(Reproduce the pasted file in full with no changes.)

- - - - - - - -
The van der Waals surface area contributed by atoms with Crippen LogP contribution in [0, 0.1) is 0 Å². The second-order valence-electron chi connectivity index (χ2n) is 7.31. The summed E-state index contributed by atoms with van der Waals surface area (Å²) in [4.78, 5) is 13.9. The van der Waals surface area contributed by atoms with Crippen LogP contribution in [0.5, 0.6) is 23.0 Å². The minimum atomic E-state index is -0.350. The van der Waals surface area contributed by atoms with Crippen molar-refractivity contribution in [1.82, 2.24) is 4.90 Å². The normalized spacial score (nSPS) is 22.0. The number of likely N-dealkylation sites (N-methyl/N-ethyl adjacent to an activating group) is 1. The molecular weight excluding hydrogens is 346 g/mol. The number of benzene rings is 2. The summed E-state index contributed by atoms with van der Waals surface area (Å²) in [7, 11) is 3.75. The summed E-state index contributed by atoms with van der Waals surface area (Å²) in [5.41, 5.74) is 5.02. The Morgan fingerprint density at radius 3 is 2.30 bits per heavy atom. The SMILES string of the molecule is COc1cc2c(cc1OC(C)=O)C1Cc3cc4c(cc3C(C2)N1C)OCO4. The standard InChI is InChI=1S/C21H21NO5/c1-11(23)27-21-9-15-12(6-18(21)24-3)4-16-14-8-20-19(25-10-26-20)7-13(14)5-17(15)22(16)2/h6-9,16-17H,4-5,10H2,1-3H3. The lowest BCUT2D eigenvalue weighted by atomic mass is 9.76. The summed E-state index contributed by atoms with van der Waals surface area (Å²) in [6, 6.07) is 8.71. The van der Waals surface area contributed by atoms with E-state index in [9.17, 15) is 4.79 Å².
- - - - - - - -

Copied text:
The van der Waals surface area contributed by atoms with Crippen LogP contribution in [0, 0.1) is 0 Å². The second-order valence-electron chi connectivity index (χ2n) is 7.31. The summed E-state index contributed by atoms with van der Waals surface area (Å²) in [4.78, 5) is 13.9. The van der Waals surface area contributed by atoms with Crippen LogP contribution in [0.5, 0.6) is 23.0 Å². The minimum atomic E-state index is -0.350. The van der Waals surface area contributed by atoms with Crippen molar-refractivity contribution in [1.82, 2.24) is 4.90 Å². The normalized spacial score (nSPS) is 22.0. The number of likely N-dealkylation sites (N-methyl/N-ethyl adjacent to an activating group) is 1. The molecular weight excluding hydrogens is 346 g/mol. The number of benzene rings is 2. The summed E-state index contributed by atoms with van der Waals surface area (Å²) in [7, 11) is 3.75. The summed E-state index contributed by atoms with van der Waals surface area (Å²) in [5.41, 5.74) is 5.02. The Morgan fingerprint density at radius 3 is 2.30 bits per heavy atom. The SMILES string of the molecule is COc1cc2c(cc1OC(C)=O)C1Cc3cc4c(cc3C(C2)N1C)OCO4. The standard InChI is InChI=1S/C21H21NO5/c1-11(23)27-21-9-15-12(6-18(21)24-3)4-16-14-8-20-19(25-10-26-20)7-13(14)5-17(15)22(16)2/h6-9,16-17H,4-5,10H2,1-3H3. The lowest BCUT2D eigenvalue weighted by atomic mass is 9.76. The summed E-state index contributed by atoms with van der Waals surface area (Å²) in [6, 6.07) is 8.71. The van der Waals surface area contributed by atoms with E-state index in [9.17, 15) is 4.79 Å².